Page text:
Obtenção de compósitos MoS2 / MoO3 aplicados na remoção de compostos catiônicos via adsorção
Souza, Thais Mota de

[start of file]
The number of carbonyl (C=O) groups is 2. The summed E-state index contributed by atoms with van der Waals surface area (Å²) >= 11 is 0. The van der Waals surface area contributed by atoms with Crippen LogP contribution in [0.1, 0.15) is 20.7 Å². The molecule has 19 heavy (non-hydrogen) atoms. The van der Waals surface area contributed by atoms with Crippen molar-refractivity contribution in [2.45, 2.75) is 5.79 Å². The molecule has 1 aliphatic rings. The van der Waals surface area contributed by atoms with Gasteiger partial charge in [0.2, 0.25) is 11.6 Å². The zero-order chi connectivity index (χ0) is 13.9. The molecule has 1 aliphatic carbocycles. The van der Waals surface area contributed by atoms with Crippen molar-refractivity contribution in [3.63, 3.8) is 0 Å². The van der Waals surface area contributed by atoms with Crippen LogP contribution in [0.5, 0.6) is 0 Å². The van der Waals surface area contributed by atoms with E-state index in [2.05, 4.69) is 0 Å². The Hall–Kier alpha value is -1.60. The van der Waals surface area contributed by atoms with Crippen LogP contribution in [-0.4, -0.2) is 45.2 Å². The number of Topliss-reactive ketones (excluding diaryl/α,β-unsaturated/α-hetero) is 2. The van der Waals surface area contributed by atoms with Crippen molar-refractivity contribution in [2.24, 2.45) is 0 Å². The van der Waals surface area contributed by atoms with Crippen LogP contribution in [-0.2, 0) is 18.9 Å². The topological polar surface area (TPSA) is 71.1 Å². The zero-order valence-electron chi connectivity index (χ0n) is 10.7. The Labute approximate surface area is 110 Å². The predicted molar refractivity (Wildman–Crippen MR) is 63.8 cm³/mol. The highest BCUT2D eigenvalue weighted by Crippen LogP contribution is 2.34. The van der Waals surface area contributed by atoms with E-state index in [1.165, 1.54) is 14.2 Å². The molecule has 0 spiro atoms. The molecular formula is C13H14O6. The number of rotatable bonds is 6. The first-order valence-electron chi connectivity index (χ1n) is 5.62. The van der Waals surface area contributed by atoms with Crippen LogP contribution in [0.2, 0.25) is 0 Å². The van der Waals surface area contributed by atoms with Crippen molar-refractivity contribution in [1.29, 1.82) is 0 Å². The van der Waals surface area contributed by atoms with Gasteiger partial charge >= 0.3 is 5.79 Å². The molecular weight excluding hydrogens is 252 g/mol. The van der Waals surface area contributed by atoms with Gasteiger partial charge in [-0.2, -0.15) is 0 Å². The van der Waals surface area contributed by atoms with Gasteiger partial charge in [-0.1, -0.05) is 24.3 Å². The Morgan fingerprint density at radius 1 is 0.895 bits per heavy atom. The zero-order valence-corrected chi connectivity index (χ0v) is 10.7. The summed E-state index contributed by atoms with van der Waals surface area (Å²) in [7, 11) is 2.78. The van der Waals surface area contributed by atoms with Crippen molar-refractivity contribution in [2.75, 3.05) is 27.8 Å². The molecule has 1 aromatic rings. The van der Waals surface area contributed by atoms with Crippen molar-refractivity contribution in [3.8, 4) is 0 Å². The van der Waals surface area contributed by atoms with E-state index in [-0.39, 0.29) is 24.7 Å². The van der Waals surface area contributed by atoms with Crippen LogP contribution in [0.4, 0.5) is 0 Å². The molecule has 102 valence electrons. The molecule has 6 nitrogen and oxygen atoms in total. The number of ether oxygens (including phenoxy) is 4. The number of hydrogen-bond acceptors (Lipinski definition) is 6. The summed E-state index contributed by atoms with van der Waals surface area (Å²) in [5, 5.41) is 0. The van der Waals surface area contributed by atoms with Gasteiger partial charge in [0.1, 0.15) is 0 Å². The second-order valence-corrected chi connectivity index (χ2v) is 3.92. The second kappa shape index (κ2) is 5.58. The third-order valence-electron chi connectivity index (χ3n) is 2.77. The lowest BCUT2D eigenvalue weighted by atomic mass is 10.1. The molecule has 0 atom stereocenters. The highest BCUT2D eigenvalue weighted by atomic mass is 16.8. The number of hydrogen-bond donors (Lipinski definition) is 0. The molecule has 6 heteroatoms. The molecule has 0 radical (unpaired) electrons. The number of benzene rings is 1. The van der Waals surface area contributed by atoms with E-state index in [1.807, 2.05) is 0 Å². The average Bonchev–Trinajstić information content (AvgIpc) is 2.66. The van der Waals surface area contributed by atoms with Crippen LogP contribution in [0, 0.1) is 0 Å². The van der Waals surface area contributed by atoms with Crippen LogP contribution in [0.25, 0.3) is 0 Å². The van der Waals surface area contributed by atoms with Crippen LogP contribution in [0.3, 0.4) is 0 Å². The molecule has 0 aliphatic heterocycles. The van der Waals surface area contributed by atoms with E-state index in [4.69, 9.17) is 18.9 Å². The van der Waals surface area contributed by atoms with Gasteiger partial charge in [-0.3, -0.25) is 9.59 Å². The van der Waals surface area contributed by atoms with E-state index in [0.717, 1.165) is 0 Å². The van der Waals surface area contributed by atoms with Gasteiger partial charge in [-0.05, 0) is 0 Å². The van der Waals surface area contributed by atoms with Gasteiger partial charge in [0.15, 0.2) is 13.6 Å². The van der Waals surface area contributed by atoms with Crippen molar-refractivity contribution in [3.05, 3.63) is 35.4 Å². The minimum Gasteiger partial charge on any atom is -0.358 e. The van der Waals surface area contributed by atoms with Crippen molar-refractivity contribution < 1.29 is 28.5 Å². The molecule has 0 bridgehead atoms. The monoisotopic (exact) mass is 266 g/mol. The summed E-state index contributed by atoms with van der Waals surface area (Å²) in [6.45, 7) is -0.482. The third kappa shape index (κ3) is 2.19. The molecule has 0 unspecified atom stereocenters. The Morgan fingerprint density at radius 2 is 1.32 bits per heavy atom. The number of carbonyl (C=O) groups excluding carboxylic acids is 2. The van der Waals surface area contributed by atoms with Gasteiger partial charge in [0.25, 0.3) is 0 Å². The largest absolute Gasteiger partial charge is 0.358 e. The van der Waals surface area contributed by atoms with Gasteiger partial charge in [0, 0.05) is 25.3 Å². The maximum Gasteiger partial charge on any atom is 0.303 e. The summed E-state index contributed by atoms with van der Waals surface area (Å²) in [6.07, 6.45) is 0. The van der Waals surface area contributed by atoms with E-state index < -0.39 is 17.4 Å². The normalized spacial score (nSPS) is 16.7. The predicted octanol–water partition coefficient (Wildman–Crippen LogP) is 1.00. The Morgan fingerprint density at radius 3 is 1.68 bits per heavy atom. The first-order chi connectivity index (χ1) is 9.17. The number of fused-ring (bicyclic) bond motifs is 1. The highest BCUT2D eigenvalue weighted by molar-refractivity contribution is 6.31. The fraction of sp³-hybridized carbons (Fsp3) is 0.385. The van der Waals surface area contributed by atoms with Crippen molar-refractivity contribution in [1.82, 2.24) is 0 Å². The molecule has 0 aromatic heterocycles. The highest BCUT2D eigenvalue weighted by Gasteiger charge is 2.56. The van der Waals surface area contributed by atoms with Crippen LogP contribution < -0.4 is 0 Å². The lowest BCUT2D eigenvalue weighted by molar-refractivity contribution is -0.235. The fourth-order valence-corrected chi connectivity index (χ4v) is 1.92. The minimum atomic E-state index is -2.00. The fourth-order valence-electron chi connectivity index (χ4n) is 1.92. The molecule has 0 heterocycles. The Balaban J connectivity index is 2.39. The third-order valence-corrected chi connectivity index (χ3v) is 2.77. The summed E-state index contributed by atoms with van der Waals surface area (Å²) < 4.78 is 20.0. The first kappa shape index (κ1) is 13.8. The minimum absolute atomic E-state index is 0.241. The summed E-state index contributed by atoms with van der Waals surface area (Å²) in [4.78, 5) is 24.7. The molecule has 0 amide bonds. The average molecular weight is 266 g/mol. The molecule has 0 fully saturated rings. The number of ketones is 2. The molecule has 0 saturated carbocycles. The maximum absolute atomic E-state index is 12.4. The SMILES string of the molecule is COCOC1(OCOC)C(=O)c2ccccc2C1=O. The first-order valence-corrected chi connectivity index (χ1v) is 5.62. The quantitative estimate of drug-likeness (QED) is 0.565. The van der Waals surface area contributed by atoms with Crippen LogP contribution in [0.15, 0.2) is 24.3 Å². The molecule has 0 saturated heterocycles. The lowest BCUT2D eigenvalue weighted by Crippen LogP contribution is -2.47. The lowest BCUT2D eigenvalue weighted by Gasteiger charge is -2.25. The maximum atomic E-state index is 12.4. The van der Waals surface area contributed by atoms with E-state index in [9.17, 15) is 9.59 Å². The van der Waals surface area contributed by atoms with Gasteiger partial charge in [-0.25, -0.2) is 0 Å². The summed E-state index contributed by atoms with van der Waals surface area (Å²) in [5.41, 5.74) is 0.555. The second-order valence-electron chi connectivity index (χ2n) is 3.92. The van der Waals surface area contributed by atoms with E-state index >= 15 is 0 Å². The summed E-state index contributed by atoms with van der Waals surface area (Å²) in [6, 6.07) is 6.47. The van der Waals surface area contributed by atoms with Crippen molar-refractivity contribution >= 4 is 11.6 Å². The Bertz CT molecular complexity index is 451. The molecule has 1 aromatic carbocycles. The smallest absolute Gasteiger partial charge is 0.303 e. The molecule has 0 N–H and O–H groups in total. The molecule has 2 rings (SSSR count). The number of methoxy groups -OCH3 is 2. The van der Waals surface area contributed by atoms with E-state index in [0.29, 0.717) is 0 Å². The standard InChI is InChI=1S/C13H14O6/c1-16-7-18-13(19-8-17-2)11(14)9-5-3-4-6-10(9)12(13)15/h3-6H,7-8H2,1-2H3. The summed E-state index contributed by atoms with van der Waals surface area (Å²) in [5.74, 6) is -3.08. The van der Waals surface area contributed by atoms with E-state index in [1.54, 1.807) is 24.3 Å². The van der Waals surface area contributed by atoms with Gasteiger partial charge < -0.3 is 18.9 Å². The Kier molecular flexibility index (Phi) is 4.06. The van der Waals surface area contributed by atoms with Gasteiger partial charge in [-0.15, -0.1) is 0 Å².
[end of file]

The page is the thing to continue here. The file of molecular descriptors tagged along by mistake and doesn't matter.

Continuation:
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Sanitation is a practice applied in society since antiquity in order to promote the maintenance of public health in addition to protecting the environment. Purification of water for public supply is one of the operations within the sanitation cycle, basically composed of physical and chemical steps that promote the removal of impurities from the water. In this sense, the treatment currently used demonstrates a deficiency in the removal of so-called emerging contaminants such as hormones, drugs, metals, among others. Thus, in this work, a study was carried out on the adsorption capacity of the composite material MoS2/MoS3 obtained from a heat treatment (roasting) performed on the MoS2 precursor matrix with the purpose of removing cations. Samples of the precursor material were thermally analyzed using TG/DTG and DSC techniques and through these results, the first calcination condition was established, at 300 ºC for 150 min. Starting from this point, a 2k factorial design with central point was applied. The crystalline phase and the structural properties of the samples were characterized by X-ray diffractometry (XRD) and Raman spectroscopy, from which the occurrence of a mixture between 2h-MoS2 and α-MoO3 was verified; Fourier transform infrared spectroscopy (FTIR) indicated the surface formation of MoO3 structures at lower treatment temperatures. Through the micrographs obtained by scanning electron microscopy with an MEV-FEG field emission source, it was possible to visualize the morphological changes that occurred in the samples caused by the heat treatment, a treatment that directly influenced the specific surface area of the samples, according to the adsorption analysis of N2 and BET. Kinetic adsorption tests were performed using the Methylene Blue (MB) dye, which demonstrated a high capacity of dye removal by materials with phase mixture. The presence of sites with sulfur (S) of the 2h-MoS2 phase favors the adsorption process and the presence of the orthorhombic phase of MoS3 allows the dispersion of this material in aqueous solution, thus enabling a greater adsorption capacity. Finally, adsorption isotherm tests allowed us to determine that the adsorption is favorable, and the adsorption isotherm model that fits is the Langmuir model, allowing to obtain the maximum adsorption capacity of the samples, with the one with the highest performance being capacity of 286.53 mg/g.
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